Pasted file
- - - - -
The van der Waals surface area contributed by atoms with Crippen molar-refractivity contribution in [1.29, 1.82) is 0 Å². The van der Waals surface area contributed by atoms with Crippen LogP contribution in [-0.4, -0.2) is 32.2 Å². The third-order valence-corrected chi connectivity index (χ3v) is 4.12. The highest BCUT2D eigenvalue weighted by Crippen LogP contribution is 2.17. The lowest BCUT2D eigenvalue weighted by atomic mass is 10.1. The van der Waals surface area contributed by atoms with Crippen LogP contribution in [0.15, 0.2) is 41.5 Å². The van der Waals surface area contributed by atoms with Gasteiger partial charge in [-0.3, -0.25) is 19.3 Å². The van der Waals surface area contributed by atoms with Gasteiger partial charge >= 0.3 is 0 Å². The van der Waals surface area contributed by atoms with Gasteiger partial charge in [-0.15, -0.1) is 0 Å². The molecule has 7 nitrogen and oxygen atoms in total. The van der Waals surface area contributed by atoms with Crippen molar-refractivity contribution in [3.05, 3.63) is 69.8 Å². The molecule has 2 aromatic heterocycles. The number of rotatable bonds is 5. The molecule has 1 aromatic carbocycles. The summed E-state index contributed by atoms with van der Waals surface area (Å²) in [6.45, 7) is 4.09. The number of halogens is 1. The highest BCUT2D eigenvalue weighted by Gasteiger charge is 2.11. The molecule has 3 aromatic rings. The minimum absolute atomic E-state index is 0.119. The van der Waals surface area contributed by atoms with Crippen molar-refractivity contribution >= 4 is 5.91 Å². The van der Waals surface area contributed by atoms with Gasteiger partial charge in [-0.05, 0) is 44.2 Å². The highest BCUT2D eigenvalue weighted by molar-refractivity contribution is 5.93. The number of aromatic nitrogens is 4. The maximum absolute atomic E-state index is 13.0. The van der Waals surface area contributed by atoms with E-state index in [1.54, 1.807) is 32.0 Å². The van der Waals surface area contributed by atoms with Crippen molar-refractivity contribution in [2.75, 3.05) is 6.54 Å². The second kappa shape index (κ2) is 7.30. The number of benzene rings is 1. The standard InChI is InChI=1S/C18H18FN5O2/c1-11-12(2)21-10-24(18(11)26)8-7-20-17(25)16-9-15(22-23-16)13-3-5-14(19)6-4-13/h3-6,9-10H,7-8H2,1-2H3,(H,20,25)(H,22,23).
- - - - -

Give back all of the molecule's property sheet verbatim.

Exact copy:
The van der Waals surface area contributed by atoms with Crippen molar-refractivity contribution in [1.29, 1.82) is 0 Å². The van der Waals surface area contributed by atoms with Crippen LogP contribution in [-0.4, -0.2) is 32.2 Å². The third-order valence-corrected chi connectivity index (χ3v) is 4.12. The highest BCUT2D eigenvalue weighted by Crippen LogP contribution is 2.17. The lowest BCUT2D eigenvalue weighted by atomic mass is 10.1. The van der Waals surface area contributed by atoms with Crippen LogP contribution in [0.15, 0.2) is 41.5 Å². The van der Waals surface area contributed by atoms with Gasteiger partial charge in [-0.3, -0.25) is 19.3 Å². The van der Waals surface area contributed by atoms with Gasteiger partial charge >= 0.3 is 0 Å². The van der Waals surface area contributed by atoms with Gasteiger partial charge in [-0.15, -0.1) is 0 Å². The molecule has 7 nitrogen and oxygen atoms in total. The van der Waals surface area contributed by atoms with Crippen molar-refractivity contribution in [3.05, 3.63) is 69.8 Å². The molecule has 2 aromatic heterocycles. The number of rotatable bonds is 5. The molecule has 1 aromatic carbocycles. The summed E-state index contributed by atoms with van der Waals surface area (Å²) in [6.45, 7) is 4.09. The number of halogens is 1. The highest BCUT2D eigenvalue weighted by Gasteiger charge is 2.11. The molecule has 3 aromatic rings. The minimum absolute atomic E-state index is 0.119. The van der Waals surface area contributed by atoms with Crippen molar-refractivity contribution >= 4 is 5.91 Å². The van der Waals surface area contributed by atoms with Gasteiger partial charge in [-0.05, 0) is 44.2 Å². The highest BCUT2D eigenvalue weighted by molar-refractivity contribution is 5.93. The number of aromatic nitrogens is 4. The maximum absolute atomic E-state index is 13.0. The van der Waals surface area contributed by atoms with E-state index in [1.54, 1.807) is 32.0 Å². The van der Waals surface area contributed by atoms with Crippen molar-refractivity contribution in [2.75, 3.05) is 6.54 Å². The second kappa shape index (κ2) is 7.30. The number of benzene rings is 1. The standard InChI is InChI=1S/C18H18FN5O2/c1-11-12(2)21-10-24(18(11)26)8-7-20-17(25)16-9-15(22-23-16)13-3-5-14(19)6-4-13/h3-6,9-10H,7-8H2,1-2H3,(H,20,25)(H,22,23).